17 items tagged “stuartlangridge”
Desktop Couch initial code. More from Stuart Langridge on the project to make CouchDB available as a desktop service, providing free synchronisation between machines and a way for different applications to interrogate each other’s structured data. # 9th July 2009, 11:34 am
UnicodeDictWriter—write unicode strings out to Excel compatible CSV files using Python. Stuart Langridge and I spent quite a while this morning battling with Excel. The magic combination for storing unicode text in a CSV file such that Excel correctly reads it is UTF-16, a byte order mark and tab delimiters rather than commas. # 20th August 2008, 12:19 pm
Negative numbers in the Google Chart API. Stuart has some ingenious tricks for showing negative values on Google Charts, based on transforming the data to positive values and then relabeling the axes. # 8th December 2007, 9:03 am
hasAccount. Stuart proposes a light-weight API for letting any site know if a user has an account (and is signed in) on another service. I wouldn’t want to deploy this without being confident that my CSRF protection was in order. # 28th September 2007, 9:10 am
DOMContentLoaded for IE, Safari, everything, without document.write. Stuart has taken Hedger’s recent IE technique, combined it with the others and compressed it in to a short-as-possible code snippet that you can paste in to your scripts without having to include the whole of jQuery/YUI/Dojo/Prototype. # 26th September 2007, 12:19 pm
DRM-free MP3 downloads from Amazon. The good: they have what looks like the entire Universal and EMI catalogues in DRM-free 256bit MP3s. The bad: you need a US billing address! So close... # 25th September 2007, 4:30 pm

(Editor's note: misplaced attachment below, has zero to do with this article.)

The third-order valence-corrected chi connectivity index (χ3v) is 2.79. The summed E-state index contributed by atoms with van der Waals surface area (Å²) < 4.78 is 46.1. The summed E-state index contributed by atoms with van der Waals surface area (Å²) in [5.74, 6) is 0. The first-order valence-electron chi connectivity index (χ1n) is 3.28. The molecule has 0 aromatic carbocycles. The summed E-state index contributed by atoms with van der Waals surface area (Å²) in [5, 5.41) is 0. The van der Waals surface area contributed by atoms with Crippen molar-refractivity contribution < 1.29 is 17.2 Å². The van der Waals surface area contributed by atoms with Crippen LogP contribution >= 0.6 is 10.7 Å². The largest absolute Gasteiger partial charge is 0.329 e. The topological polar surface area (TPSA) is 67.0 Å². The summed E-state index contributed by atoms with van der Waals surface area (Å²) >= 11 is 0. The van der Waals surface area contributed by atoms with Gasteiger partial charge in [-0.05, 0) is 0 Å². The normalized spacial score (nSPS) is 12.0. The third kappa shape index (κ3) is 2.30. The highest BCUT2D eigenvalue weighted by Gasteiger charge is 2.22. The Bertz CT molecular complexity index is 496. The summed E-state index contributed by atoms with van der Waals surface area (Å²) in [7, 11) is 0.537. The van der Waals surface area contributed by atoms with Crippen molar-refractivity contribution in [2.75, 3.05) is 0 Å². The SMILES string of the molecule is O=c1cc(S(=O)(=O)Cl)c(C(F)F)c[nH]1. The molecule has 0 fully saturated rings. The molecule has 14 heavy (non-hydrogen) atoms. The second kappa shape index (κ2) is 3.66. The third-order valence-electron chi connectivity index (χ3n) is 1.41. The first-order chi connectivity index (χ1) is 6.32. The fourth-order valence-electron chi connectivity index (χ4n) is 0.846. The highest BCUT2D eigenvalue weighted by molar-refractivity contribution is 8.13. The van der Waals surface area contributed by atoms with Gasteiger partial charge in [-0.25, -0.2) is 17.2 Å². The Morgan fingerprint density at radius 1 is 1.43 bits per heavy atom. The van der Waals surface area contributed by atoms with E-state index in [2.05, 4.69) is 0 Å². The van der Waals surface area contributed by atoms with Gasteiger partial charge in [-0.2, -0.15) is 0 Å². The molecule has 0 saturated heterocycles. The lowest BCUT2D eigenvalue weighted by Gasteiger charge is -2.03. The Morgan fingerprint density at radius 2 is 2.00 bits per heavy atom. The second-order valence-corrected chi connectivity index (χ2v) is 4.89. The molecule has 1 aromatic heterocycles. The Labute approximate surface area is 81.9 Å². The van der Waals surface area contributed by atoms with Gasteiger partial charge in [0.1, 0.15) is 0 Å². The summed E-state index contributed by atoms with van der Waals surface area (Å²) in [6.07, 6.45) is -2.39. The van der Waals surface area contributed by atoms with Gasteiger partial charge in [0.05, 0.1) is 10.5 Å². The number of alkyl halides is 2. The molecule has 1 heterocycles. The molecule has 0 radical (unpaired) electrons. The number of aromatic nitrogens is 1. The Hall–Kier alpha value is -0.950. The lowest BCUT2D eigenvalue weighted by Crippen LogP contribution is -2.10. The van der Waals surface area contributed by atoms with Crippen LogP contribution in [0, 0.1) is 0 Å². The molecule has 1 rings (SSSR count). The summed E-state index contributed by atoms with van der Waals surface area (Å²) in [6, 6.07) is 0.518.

I’d like to ask readers of this site which you’re more interested in, Sun’s JavaFX or signing up for TissueWorld 2008, the Premiere Exhibition and Conference for the International Tissue Industry.
Vellum 1.0a4 is out, and features comment support via a new Comments plugin and an Audience generic object type that abstracts the concept of “responses to your post” and is also used for Pingback support. Different response types within the same interface is a very neat idea, as Sam Ruby has demonstrated with his integrated comments, referral tracking, Pingbacks and TrackBacks. Stuart also suggests auto-discovery of You-Know-Me information from the URL of your weblog, presumably by another
link element. This is a great idea, but I have reservations about the performance trade off as unauthenticated comment systems will have to retrieve the poster’s home page in the background every time they make a post.
Stuart has a good summary of the recent advances being made in the Pingback/Trackback implementation sphere.[... 22 words]
This post exists partly to list the blogs I know of that support PingBack, but mostly to help test my new PingBack client implementation.[... 68 words]
Stuart has published the first draught of the PingBack specification, detailing how PingBack works and how it should be implemented. PingBack is brilliant—it just works. What could be simpler than just quietly telling someone’s blog that you’ve linked to them?[... 43 words]
I’ve implemented PingBack on my blog. PingBack is a system for tracking who is linking to your blog in a controlled way, based on a post by Stuart a few months ago. The idea is that when you link to a PingBack enabled blog you (or your blogging tool) should send an XML-RPC “ping” to that blog’s PingBack server telling it where you have linked to and where you linked from. The PingBack server can then grab your page, check that the link is there and extract a title and short description from the blog. The system is an alternative to (and was inspired by) MoveableType’s TrackBack feature. Stuart and I are actively developing the idea and will be releasing code and documentation to help other people experiment with the system in the near future.[... 141 words]